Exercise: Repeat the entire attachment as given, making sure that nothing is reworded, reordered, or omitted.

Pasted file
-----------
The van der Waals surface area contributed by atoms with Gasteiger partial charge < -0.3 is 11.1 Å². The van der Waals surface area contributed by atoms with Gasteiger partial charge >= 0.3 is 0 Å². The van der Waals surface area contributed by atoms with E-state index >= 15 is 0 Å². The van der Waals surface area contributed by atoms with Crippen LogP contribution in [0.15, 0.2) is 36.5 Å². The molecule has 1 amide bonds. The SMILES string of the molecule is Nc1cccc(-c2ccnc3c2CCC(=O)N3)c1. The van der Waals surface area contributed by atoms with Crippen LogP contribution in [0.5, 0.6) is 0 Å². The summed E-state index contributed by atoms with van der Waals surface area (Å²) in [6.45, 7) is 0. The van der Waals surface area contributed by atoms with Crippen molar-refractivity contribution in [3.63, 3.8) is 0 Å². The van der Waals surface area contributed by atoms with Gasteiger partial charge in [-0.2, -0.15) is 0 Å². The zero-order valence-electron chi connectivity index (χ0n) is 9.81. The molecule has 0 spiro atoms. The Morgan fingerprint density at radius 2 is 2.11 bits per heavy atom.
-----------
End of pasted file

The van der Waals surface area contributed by atoms with Gasteiger partial charge < -0.3 is 11.1 Å². The van der Waals surface area contributed by atoms with Gasteiger partial charge >= 0.3 is 0 Å². The van der Waals surface area contributed by atoms with E-state index >= 15 is 0 Å². The van der Waals surface area contributed by atoms with Crippen LogP contribution in [0.15, 0.2) is 36.5 Å². The molecule has 1 amide bonds. The SMILES string of the molecule is Nc1cccc(-c2ccnc3c2CCC(=O)N3)c1. The van der Waals surface area contributed by atoms with Crippen LogP contribution in [0.5, 0.6) is 0 Å². The summed E-state index contributed by atoms with van der Waals surface area (Å²) in [6.45, 7) is 0. The van der Waals surface area contributed by atoms with Crippen molar-refractivity contribution in [3.63, 3.8) is 0 Å². The van der Waals surface area contributed by atoms with Gasteiger partial charge in [-0.2, -0.15) is 0 Å². The zero-order valence-electron chi connectivity index (χ0n) is 9.81. The molecule has 0 spiro atoms. The Morgan fingerprint density at radius 2 is 2.11 bits per heavy atom.